pet care delivered
It's safe to say that the real winners of work-from-home trends that sparked due to the pandemic are our pets. Dogs and cats that were used to not seeing their owners for eight hours every work day now have 24-hour access to attention, treats, and ear scratches.
This increased attention pets are getting from their owners has also meant an increased awareness of pet health, says Katie Eick, founder of Houston-based Rollin' Vets, a startup that has mobilized veterinary services.
"People are home and observing their animals more. They're seeing and recognizing things they might not have if they were at work all day," Eick says.
Each of the four mobile units can do most everything a brick-and-mortar clinic can. Photo courtesy of Rollin' Vets
That's, of course, not the only way the pandemic has affected business for Eick. She founded her company in 2016 and was seeing steady growth as delivery and on-demand services like Uber, DoorDash, etc. increased in use and awareness.
"We were continuously growing slowly — then COVID hit. It really cemented that … all the convenience services are in the forefront of people's minds." Eick tells InnovationMap. "COVID made it clear that this was a necessary service."
Like a lot of businesses, vet clinics closed to the public and only accept drop-off patients. This new way of seeing pets coupled with the fact that most people are working remotely from home also played to the advantage Rollin' Vets — why drive your pet to drop off at a clinic when the vet can come to your driveway?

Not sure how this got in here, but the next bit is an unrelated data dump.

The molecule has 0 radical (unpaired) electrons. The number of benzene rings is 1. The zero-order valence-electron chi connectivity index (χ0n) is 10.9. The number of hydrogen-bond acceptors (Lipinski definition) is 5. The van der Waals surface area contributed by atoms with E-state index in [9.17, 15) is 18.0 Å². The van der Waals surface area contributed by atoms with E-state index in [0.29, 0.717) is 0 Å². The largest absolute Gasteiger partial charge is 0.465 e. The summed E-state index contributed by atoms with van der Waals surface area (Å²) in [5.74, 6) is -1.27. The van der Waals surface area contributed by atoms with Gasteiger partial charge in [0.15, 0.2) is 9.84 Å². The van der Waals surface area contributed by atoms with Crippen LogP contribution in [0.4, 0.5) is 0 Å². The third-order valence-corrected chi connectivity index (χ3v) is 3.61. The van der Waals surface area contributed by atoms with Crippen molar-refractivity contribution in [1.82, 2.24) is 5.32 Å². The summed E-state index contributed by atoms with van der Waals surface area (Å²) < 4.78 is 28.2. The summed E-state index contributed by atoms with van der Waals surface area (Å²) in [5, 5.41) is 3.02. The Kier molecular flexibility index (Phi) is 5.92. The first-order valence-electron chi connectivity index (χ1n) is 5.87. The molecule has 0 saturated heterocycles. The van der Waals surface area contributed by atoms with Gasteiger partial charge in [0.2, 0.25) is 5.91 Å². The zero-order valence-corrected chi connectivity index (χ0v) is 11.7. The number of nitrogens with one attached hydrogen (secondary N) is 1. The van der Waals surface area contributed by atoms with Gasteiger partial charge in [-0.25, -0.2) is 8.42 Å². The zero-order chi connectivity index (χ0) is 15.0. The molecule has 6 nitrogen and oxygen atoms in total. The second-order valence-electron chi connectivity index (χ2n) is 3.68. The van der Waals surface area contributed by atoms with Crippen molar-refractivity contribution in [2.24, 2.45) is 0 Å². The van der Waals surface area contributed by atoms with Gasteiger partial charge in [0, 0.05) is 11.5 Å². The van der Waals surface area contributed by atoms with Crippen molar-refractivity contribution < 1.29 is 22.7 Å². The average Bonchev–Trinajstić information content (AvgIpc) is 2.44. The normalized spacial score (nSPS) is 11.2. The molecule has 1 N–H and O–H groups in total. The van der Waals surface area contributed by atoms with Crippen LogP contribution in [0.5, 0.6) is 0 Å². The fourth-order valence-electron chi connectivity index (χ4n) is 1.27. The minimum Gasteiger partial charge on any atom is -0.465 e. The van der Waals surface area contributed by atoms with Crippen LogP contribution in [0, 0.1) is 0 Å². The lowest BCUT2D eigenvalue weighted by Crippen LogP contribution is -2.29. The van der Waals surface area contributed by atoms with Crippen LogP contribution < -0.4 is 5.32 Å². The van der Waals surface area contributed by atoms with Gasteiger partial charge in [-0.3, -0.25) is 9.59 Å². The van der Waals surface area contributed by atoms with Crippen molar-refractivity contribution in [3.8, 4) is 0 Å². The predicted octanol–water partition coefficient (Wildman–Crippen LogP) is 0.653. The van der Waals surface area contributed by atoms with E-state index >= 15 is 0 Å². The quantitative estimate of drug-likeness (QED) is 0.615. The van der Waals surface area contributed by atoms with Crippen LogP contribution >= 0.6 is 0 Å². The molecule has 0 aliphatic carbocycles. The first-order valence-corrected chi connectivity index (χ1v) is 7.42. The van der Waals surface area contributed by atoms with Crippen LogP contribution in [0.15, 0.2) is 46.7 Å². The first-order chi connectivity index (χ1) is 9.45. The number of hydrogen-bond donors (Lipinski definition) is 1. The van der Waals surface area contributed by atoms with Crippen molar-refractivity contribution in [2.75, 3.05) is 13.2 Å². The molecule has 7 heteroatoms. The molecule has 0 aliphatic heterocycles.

COVID-19 closures and social distancing practices also called for a rise in veterinary telemedicine — something that Eick says has been challenging for her to utilize both due to the board of medicine having strict regulations in place as well as the challenges trying to provide virtual animal care poses.
Katie Eick always wanted to be able to offer mobile services. Photo courtesy of Rollin' Vets
"Humans can get on and tell you their symptoms, where they hurt, and how they are feeling. Animals can't do that," Eick says.
Earlier in the pandemic, she did provide some telemedicine visits. The board, which bans telemedicine care for pets not previously seen by a vet or pets that haven't been seen in over a year, loosened the regulations to allow for virtual care of pets if the vet has ever seen the animal. This was helpful for providing refill medications, for instance.
Then, Eick had an appointment with a four-year-old French bulldog that changed her mindset on telemedicine. The dog had some stomach issues when his owner made an appointment with Eick. By the time she got to the dog, he had more or less seemed fine — he was eating again and didn't seem despondent in any way. But when Eick performed his exam, she found a mass.
"If I would have just looked at that dog over a video chat, he would have died," Eick says, adding that she got the dog right into surgery at a nearby facility.
In this case, telemedicine wouldn't have provided a solution for the animal, but Eick hasn't ruled virtual care out in general.
"I do think there's place for it, but we have to be really careful," she says.
At this point, Eick has more than proven her value proposition for her company. She has four mobile units with a team of four vets, six technicians, and four receptionists. As far as funding goes, she's pitched to the Houston Angel Network and is looking for angel investors. She's also planning on looking into crowdfunding as an option.
She's planning for growth — starting with Dallas and San Antonio — and sees the company adopting a franchise model that will eventually take Rollin' Vets out of state.
"We're aiming to be a nationwide brand," Eick says.
Rollin' Vets is planning to fundraise on NextSeed next month. Photo courtesy of Rollin' Vets